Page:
We’re in the business of obsessively reporting on muscle cars (and trucks!), so we’ve made it our mission to infiltrate our intelligence deep into any automaker that dares build them. In doing so, we were first to alert the world *checks notes* that the original seventh-generation Camaro plans were a casualty of a GM restructuring, as were the sixth-generation Z/28 and its special engine. We were first to tell the world of *checks notes* an electric Dodge muscle car coming. And we’ve only been around for *checks notes* two years. Not like it’s hard. So today, we’re here to tell you everything we know about the upcoming S650 Ford Mustang.
First thing’s first: it’s long been speculated that the seventh-generation Ford Mustang was going to use a variation of the Ford CD6 platform that underpins the U265 Ford Explorer that was introduced in 2019. This is not going to be the case. The S650 Mustang isn’t on a new platform. Rather, it’s an evolution of the S550, so think of it as a major product lifecycle refresh, more than something that’s completely new from the ground up. That means it will have a rethought exterior and interior design, and a new electrical architecture to go with it.
Expect the S650 Mustang to debut in late 2022 as a 2023 model year product.
No AWD Expected, A Hybrid Could Come Later
While all-wheel-drive has been extensively rumored, perhaps misreported by other outlets, MC&T sources that intimately understand the S650 Ford Mustang have told us that AWD is not immediately on the table. Spy photos that have been speculated to be testing with all-wheel-drive are simply S550 shells masking an S650 chassis, say sources.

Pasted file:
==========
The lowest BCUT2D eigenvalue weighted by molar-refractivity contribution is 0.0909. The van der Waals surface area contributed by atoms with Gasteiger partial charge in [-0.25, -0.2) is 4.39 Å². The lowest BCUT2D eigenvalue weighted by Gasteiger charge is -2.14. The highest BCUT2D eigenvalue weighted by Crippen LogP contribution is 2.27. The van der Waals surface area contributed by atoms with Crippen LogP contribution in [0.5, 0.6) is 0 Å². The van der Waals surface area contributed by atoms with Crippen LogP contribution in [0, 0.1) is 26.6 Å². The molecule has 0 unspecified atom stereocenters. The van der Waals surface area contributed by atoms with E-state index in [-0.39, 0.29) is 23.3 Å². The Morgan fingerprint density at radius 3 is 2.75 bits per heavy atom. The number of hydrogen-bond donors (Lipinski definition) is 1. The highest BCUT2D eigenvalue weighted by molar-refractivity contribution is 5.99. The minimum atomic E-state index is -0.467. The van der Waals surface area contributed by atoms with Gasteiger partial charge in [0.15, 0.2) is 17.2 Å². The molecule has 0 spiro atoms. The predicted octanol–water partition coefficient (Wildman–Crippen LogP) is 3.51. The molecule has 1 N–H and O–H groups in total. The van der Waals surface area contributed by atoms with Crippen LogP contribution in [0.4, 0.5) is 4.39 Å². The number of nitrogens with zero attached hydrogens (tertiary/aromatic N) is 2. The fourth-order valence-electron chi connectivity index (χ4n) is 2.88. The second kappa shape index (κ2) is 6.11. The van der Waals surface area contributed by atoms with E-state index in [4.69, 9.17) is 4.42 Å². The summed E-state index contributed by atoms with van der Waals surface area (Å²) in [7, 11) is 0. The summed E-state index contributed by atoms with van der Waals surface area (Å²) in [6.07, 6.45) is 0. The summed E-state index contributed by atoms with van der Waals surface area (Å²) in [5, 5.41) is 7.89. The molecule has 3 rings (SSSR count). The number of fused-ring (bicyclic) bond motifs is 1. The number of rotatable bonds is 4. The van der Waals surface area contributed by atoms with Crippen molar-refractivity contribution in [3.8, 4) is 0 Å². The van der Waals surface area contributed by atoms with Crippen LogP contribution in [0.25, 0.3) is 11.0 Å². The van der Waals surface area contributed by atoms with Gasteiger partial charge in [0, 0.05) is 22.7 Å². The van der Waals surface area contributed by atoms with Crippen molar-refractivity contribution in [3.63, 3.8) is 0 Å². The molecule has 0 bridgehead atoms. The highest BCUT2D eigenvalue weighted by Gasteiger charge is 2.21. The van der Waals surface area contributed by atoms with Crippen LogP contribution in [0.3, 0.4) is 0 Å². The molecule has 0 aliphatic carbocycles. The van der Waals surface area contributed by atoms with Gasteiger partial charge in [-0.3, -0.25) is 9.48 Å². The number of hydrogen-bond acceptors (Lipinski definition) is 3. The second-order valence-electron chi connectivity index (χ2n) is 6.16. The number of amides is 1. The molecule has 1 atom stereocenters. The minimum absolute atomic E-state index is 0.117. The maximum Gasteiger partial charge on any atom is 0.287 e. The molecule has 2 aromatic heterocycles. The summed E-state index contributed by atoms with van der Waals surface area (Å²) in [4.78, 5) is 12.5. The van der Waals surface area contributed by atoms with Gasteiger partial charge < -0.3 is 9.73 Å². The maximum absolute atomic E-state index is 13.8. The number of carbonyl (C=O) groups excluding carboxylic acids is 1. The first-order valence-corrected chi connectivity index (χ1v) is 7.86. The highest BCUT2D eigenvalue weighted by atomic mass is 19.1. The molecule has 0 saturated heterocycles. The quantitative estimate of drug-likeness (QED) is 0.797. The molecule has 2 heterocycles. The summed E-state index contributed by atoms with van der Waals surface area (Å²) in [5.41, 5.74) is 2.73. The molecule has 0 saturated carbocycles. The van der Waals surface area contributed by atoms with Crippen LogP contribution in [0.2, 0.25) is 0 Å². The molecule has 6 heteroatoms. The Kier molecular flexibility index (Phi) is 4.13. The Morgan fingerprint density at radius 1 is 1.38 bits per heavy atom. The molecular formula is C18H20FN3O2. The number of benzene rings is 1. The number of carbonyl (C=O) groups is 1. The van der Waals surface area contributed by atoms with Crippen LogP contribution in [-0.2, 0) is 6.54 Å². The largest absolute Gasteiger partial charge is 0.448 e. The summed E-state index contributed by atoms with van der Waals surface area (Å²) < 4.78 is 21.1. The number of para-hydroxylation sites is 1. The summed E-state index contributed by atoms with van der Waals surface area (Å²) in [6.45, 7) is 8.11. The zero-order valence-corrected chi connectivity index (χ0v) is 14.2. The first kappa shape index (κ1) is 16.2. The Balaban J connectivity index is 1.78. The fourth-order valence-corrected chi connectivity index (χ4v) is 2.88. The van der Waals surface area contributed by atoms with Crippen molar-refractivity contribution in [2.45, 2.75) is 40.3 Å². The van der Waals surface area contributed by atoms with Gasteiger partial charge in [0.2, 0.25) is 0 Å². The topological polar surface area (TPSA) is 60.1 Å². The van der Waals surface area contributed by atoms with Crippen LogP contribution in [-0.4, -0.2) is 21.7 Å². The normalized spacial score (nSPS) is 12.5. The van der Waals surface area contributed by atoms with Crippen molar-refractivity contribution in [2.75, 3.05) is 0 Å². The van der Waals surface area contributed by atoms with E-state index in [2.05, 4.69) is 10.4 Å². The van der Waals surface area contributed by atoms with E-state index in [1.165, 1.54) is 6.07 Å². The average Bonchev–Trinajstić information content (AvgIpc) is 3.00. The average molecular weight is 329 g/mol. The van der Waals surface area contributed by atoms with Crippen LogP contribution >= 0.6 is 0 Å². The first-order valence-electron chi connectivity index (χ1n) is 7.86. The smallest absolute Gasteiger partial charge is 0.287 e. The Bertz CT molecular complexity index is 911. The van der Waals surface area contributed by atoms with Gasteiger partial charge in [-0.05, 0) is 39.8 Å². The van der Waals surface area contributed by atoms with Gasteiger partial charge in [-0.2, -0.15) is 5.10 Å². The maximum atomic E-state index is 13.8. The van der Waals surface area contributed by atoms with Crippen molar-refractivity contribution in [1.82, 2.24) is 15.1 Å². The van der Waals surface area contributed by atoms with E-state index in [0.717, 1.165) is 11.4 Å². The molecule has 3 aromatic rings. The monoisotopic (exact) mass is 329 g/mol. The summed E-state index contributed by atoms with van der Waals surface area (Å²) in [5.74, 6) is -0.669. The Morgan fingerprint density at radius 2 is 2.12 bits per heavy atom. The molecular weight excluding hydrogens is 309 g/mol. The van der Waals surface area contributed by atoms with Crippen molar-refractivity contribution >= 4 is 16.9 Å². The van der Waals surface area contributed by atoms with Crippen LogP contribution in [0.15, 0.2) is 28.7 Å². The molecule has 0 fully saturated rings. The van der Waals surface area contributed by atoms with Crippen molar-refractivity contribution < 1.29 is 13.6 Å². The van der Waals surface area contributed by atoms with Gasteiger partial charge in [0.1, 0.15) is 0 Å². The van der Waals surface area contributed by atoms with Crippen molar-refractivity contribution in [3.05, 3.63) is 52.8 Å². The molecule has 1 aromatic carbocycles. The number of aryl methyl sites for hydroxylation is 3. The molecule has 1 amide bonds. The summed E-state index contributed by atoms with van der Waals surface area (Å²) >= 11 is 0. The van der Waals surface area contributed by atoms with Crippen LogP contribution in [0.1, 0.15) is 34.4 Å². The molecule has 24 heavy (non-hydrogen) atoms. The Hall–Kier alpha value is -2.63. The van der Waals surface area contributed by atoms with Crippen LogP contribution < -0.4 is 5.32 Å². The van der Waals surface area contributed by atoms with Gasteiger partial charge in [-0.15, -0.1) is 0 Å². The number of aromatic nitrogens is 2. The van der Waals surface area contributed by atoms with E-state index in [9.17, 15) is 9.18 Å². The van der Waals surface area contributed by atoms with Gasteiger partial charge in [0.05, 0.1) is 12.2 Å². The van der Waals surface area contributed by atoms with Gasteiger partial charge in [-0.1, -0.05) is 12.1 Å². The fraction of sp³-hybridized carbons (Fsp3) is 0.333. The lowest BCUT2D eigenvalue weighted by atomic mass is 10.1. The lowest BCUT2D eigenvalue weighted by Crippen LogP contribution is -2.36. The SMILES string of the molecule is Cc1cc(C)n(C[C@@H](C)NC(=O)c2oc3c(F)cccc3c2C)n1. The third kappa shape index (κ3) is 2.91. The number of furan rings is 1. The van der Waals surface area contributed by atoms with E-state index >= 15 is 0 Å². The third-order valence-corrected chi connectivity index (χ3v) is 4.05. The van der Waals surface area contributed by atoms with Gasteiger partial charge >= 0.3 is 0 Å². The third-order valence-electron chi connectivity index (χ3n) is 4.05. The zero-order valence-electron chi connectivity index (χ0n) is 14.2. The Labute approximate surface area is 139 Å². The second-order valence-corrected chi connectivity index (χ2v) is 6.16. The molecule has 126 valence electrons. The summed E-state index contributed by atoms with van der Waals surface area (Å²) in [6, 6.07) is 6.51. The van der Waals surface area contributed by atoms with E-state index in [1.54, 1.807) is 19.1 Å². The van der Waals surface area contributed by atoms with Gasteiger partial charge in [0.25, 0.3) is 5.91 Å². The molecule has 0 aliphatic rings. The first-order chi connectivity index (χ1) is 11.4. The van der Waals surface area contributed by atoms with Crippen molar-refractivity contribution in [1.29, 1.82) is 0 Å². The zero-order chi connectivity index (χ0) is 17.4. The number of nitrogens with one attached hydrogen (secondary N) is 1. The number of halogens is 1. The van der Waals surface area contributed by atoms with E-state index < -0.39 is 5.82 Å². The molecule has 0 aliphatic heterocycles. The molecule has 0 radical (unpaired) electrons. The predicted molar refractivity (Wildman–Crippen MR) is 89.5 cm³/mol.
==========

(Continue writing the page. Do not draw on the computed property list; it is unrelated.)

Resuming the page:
Speculation of a hybrid model is a little scattered. Rumors originally floated that the Ford Mustang was going to go hybrid as early as 2020. That didn’t happen. Instead we got the Mustang Mach-E to help balance out CAFE regulations, and probably for the better. Recently, our friends at Automotive News stated that a S650 Ford Mustang hybrid could arrive by 2025, likely during a refresh of the model. We’re inclined to believe them.
S650 Mustang Engines
Out of the gate, the 2023 Ford Mustang will have a familiar stable of powertrains, before a refresh in a few years that will add hybrid electrification. This means that a 2.3L EcoBoost turbo four and 5.0L Coyote V8 at the start, with the 755 hp 5.2L supercharged Predator V8 to follow. We don’t expect the 5.2L flat-plane crank Voodoo V8 to re-emerge after the discontinuation of the Mustang Shelby GT350 and GT350R.
Our sources more or less debunked the 6.8L V8 rumor for the S650 Ford Mustang, saying Unifor leaders don’t have the right information. Perhaps maybe later.
S650 Ford Mustang Pricing Can’t Run Away From The Stable
It’s still too early to figure out the pricing strategy for the S650 Mustang. As we see currently, the blue-collar American Icon currently gets away with being both the most expensive base V8 entry muscle car, and the highest price ceiling of any muscle car, with the Shelby GT500 topping well above $100,000. Again, for a Mustang. As we’ve heard before, the buying demographic is getting older, which can’t be good. And while that does mean that Ford can get away with juicing the Boomers for all they’re worth, it does sort of lose the plot at the same time, as other nameplates are enjoying a younger, richer and more diverse audience.